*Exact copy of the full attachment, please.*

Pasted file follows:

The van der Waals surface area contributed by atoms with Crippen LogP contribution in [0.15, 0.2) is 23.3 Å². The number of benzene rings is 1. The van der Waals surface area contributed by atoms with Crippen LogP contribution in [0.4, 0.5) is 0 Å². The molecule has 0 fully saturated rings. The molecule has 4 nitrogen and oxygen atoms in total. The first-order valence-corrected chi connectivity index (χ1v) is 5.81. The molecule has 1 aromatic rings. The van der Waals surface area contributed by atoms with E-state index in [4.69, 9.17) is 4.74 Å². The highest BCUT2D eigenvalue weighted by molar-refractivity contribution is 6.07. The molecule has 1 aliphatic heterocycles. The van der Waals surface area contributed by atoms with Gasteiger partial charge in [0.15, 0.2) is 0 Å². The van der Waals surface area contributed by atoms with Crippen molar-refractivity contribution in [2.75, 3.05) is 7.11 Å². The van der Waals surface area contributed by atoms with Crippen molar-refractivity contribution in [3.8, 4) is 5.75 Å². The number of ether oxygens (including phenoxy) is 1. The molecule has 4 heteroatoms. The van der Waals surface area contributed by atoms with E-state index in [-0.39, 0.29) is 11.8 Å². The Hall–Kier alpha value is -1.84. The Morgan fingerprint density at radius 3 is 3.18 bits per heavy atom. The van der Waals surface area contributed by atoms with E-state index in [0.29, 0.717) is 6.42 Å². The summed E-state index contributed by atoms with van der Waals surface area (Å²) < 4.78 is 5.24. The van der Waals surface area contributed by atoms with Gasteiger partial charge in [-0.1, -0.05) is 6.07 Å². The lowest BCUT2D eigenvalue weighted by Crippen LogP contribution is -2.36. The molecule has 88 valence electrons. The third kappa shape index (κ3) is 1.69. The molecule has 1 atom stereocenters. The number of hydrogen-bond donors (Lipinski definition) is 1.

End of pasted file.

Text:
The van der Waals surface area contributed by atoms with Crippen LogP contribution in [0.15, 0.2) is 23.3 Å². The number of benzene rings is 1. The van der Waals surface area contributed by atoms with Crippen LogP contribution in [0.4, 0.5) is 0 Å². The molecule has 0 fully saturated rings. The molecule has 4 nitrogen and oxygen atoms in total. The first-order valence-corrected chi connectivity index (χ1v) is 5.81. The molecule has 1 aromatic rings. The van der Waals surface area contributed by atoms with E-state index in [4.69, 9.17) is 4.74 Å². The highest BCUT2D eigenvalue weighted by molar-refractivity contribution is 6.07. The molecule has 1 aliphatic heterocycles. The van der Waals surface area contributed by atoms with Gasteiger partial charge in [0.15, 0.2) is 0 Å². The van der Waals surface area contributed by atoms with Crippen molar-refractivity contribution in [2.75, 3.05) is 7.11 Å². The van der Waals surface area contributed by atoms with Crippen molar-refractivity contribution in [3.8, 4) is 5.75 Å². The number of ether oxygens (including phenoxy) is 1. The molecule has 4 heteroatoms. The van der Waals surface area contributed by atoms with E-state index in [-0.39, 0.29) is 11.8 Å². The Hall–Kier alpha value is -1.84. The Morgan fingerprint density at radius 3 is 3.18 bits per heavy atom. The van der Waals surface area contributed by atoms with E-state index in [0.29, 0.717) is 6.42 Å². The summed E-state index contributed by atoms with van der Waals surface area (Å²) < 4.78 is 5.24. The van der Waals surface area contributed by atoms with Gasteiger partial charge in [-0.1, -0.05) is 6.07 Å². The lowest BCUT2D eigenvalue weighted by Crippen LogP contribution is -2.36. The molecule has 88 valence electrons. The third kappa shape index (κ3) is 1.69. The molecule has 1 atom stereocenters. The number of hydrogen-bond donors (Lipinski definition) is 1.